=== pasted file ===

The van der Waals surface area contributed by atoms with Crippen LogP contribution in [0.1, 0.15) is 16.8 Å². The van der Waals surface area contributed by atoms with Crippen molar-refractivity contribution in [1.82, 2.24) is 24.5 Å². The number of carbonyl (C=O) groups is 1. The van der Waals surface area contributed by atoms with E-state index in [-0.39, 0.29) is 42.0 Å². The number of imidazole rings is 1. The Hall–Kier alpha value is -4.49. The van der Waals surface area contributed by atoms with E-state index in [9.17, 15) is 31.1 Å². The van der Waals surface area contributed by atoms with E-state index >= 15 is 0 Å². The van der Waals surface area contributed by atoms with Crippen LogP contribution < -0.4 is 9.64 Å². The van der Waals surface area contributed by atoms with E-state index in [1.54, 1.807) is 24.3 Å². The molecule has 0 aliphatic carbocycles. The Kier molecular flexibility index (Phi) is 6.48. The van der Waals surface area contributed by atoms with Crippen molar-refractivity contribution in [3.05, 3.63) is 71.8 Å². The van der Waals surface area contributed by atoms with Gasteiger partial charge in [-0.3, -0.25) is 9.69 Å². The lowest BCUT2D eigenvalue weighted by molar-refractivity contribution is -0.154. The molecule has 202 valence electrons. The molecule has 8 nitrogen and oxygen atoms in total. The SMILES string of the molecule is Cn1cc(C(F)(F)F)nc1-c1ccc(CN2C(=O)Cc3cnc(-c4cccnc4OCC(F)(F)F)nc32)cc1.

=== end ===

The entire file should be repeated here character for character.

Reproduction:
The van der Waals surface area contributed by atoms with Crippen LogP contribution in [0.1, 0.15) is 16.8 Å². The van der Waals surface area contributed by atoms with Crippen molar-refractivity contribution in [1.82, 2.24) is 24.5 Å². The number of carbonyl (C=O) groups is 1. The van der Waals surface area contributed by atoms with E-state index in [-0.39, 0.29) is 42.0 Å². The number of imidazole rings is 1. The Hall–Kier alpha value is -4.49. The van der Waals surface area contributed by atoms with E-state index in [9.17, 15) is 31.1 Å². The van der Waals surface area contributed by atoms with E-state index >= 15 is 0 Å². The van der Waals surface area contributed by atoms with Crippen LogP contribution < -0.4 is 9.64 Å². The van der Waals surface area contributed by atoms with E-state index in [1.54, 1.807) is 24.3 Å². The molecule has 0 aliphatic carbocycles. The Kier molecular flexibility index (Phi) is 6.48. The van der Waals surface area contributed by atoms with Crippen molar-refractivity contribution in [3.05, 3.63) is 71.8 Å². The van der Waals surface area contributed by atoms with Gasteiger partial charge in [-0.3, -0.25) is 9.69 Å². The lowest BCUT2D eigenvalue weighted by molar-refractivity contribution is -0.154. The molecule has 202 valence electrons. The molecule has 8 nitrogen and oxygen atoms in total. The SMILES string of the molecule is Cn1cc(C(F)(F)F)nc1-c1ccc(CN2C(=O)Cc3cnc(-c4cccnc4OCC(F)(F)F)nc32)cc1.